The title to Ray Romano’s decade-defining sitcom was rife for play on words. If there was title for his initial professional contact with Martin Scorsese it would be “Everybody Loves Raymond Except For Martin Scorsese Because He Literally Has No Idea Who He Is”. During the process of directing and casting the pilot for Vinyl – the 1970’s HBO music series that Scorsese created with Mick Jagger, their team requested a tape.
“So, we sent it in and their response was Marty likes what he saw,” Romano said, “He’s considering Ray. And he’s never heard of Ray. No, not kidding. And we, my agent and I were like -so he’s never seen the show? She goes, ‘No, he’s actually never heard of it.’”
Such is the dividing line for one of the highest-paid and well-known sitcom actors of all time and one of the most well-regarded directors of all time. The awareness overlap wasn’t even mutual.
An actor with the career success that Romano had with his nine-season show on CBS, can see how it’s difficult for people to want to see him in a different light. The fact that Scorsese had never heard of him was an opportunity.
“Marty doesn’t watch TV,” Romano said “I was lucky when Marty hadn’t seen anything that I had done. It was just fresh.”
And further, many comedy-based performers see a difference between doing stand-up and performing as an ‘actor’ as a barrier in both perception and career track. Success can become a saddle when approaching a next move to one or the other. Fortunately, Romano has seen the long-term process in simpler terms and with good fortune.
“It wasn’t like I started out saying stand up is my passion. I found that, just knowing that I wanted to perform somehow. And I said oh, ‘this is it’. Stand is up is what I want to do. And then I got the opportunity to act and now I want to do both,” Romano said.
“I had messed around in acting. You know, I took drama in college and all that. But once I got into stand up, That was my passion. And that’s who I really felt that’s what I felt I did the best. And then there’s Everybody Loves Raymond came from that. David Letterman saw me on his show and signed me to a deal to develop a show and that’s how Everybody Loves Raymond came to be. So, I wasn’t pursuing the acting. I always had a thought and a desire to do something with acting. But my goal is to be a great stand up and that’s what I was doing when Everybody Loves Raymond came. And then I was Everybody Loves Raymond for nine years. But I always had this desire and a part of my dream wasn’t to be a sitcom actor. I love that show, and I love the sitcom and I’m proud of it. But when it was over, I was interested in trying something not ‘heavy drama’, but definitely exploring that area.”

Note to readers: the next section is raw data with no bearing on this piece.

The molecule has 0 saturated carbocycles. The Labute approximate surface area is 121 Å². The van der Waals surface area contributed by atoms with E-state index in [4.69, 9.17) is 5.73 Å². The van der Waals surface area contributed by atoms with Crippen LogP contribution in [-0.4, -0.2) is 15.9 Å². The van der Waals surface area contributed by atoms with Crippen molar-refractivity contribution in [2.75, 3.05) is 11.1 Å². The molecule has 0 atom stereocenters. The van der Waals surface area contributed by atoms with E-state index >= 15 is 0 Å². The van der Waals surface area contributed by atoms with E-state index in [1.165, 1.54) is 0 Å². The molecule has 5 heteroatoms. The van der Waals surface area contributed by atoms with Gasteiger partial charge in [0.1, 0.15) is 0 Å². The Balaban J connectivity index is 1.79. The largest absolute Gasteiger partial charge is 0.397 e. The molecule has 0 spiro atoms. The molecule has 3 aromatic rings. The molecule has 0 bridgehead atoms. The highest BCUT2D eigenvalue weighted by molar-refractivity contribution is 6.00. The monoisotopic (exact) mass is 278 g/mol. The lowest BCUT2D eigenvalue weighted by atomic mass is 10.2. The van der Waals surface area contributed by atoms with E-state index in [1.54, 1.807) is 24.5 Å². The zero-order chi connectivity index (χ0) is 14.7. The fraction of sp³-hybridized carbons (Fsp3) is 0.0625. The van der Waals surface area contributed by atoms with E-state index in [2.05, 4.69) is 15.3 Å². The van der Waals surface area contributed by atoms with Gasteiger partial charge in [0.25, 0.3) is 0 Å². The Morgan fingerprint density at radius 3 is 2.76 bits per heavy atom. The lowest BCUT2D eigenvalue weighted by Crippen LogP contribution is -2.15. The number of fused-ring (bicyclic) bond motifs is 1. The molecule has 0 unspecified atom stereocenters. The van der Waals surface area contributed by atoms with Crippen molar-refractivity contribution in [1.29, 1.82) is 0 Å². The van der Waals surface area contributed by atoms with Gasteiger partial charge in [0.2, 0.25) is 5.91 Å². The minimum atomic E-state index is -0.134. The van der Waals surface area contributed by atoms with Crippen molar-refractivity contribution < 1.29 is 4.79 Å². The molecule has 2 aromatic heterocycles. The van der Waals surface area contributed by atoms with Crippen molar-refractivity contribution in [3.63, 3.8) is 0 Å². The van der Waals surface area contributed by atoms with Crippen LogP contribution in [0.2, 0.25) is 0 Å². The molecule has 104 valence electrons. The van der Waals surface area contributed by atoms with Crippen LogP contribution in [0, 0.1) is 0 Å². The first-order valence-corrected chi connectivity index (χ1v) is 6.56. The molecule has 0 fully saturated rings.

In The Irishman, Romano certainly gets that chance. His portrayal the legendary teamster union lawyer Bill Bufalino supports the integrity of the whole structure and Romano nails his part. Bufalino worked closely with Jimmy Hoffa and overlapped regularly with the other principals of the epic mob crime epic. The film grapples with weighty issues of the consequences of crime and the influence a small circle of men had on the 20th century.
“Bufalino was not like, this intimidating criminal presence,. The big impression isn’t that he wasn’t one of those guys, but he was still in that world,” Romano said.
The central character, Frank Sheridan, the titular Irishman is gradually pulled into a criminal circle, sometimes of his own accord, and sometimes by how the world makes its accords for you. The consequences of his and the groups decisions become weightier as time passes and the reality of this and their world envelop around him. Scorsese said that he views Sheridan at his core, as a good person.
“If you took that same man and his same soul and started his life in a different way, I can see what he means that there’s a core of a person there, and his path took him into this world. And he did some horrible things. But, I think with this movie, Marty was showing how it’s not as black and white as people think. And that’s what’s unique about the movie,” Romano said.
“There’s an emotional core that’s similar, no matter where you are in life, you could be in this criminal world, or outside and we all feel the same things. Unless you’re a sociopath.”